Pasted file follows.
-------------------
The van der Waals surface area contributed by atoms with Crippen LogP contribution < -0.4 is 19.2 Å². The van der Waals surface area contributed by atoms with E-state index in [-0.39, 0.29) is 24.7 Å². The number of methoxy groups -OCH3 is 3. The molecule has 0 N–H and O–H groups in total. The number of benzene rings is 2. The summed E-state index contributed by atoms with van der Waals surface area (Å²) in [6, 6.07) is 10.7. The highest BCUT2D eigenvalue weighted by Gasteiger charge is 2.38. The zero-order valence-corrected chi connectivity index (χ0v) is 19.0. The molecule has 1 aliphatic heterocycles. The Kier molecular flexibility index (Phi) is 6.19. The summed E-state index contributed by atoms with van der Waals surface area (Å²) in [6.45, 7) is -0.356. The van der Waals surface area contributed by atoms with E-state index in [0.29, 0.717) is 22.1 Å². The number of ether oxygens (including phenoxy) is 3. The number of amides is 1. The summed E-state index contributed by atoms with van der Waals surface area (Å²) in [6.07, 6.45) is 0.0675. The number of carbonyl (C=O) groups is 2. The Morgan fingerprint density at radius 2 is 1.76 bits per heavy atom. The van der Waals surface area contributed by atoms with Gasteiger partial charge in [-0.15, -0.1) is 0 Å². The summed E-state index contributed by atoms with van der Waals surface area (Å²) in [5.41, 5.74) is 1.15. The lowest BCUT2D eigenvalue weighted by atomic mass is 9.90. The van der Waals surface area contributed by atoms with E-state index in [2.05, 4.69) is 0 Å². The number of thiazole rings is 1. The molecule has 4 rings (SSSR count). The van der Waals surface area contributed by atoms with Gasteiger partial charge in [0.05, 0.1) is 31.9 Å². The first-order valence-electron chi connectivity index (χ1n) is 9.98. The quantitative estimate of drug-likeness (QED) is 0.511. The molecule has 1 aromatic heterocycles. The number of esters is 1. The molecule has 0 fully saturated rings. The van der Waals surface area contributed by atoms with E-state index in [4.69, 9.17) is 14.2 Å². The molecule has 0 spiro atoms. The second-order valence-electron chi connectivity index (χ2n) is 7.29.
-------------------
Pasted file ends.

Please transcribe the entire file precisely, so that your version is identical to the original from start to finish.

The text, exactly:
The van der Waals surface area contributed by atoms with Crippen LogP contribution < -0.4 is 19.2 Å². The van der Waals surface area contributed by atoms with E-state index in [-0.39, 0.29) is 24.7 Å². The number of methoxy groups -OCH3 is 3. The molecule has 0 N–H and O–H groups in total. The number of benzene rings is 2. The summed E-state index contributed by atoms with van der Waals surface area (Å²) in [6, 6.07) is 10.7. The highest BCUT2D eigenvalue weighted by Gasteiger charge is 2.38. The zero-order valence-corrected chi connectivity index (χ0v) is 19.0. The molecule has 1 aliphatic heterocycles. The Kier molecular flexibility index (Phi) is 6.19. The summed E-state index contributed by atoms with van der Waals surface area (Å²) in [6.45, 7) is -0.356. The van der Waals surface area contributed by atoms with E-state index in [0.29, 0.717) is 22.1 Å². The number of ether oxygens (including phenoxy) is 3. The number of amides is 1. The summed E-state index contributed by atoms with van der Waals surface area (Å²) in [6.07, 6.45) is 0.0675. The number of carbonyl (C=O) groups is 2. The Morgan fingerprint density at radius 2 is 1.76 bits per heavy atom. The van der Waals surface area contributed by atoms with Gasteiger partial charge in [-0.15, -0.1) is 0 Å². The summed E-state index contributed by atoms with van der Waals surface area (Å²) in [5.41, 5.74) is 1.15. The lowest BCUT2D eigenvalue weighted by atomic mass is 9.90. The van der Waals surface area contributed by atoms with E-state index in [2.05, 4.69) is 0 Å². The number of thiazole rings is 1. The molecule has 4 rings (SSSR count). The van der Waals surface area contributed by atoms with Gasteiger partial charge in [0.05, 0.1) is 31.9 Å². The first-order valence-electron chi connectivity index (χ1n) is 9.98. The quantitative estimate of drug-likeness (QED) is 0.511. The molecule has 1 aromatic heterocycles. The number of esters is 1. The molecule has 0 fully saturated rings. The van der Waals surface area contributed by atoms with E-state index in [4.69, 9.17) is 14.2 Å². The molecule has 0 spiro atoms. The second-order valence-electron chi connectivity index (χ2n) is 7.29.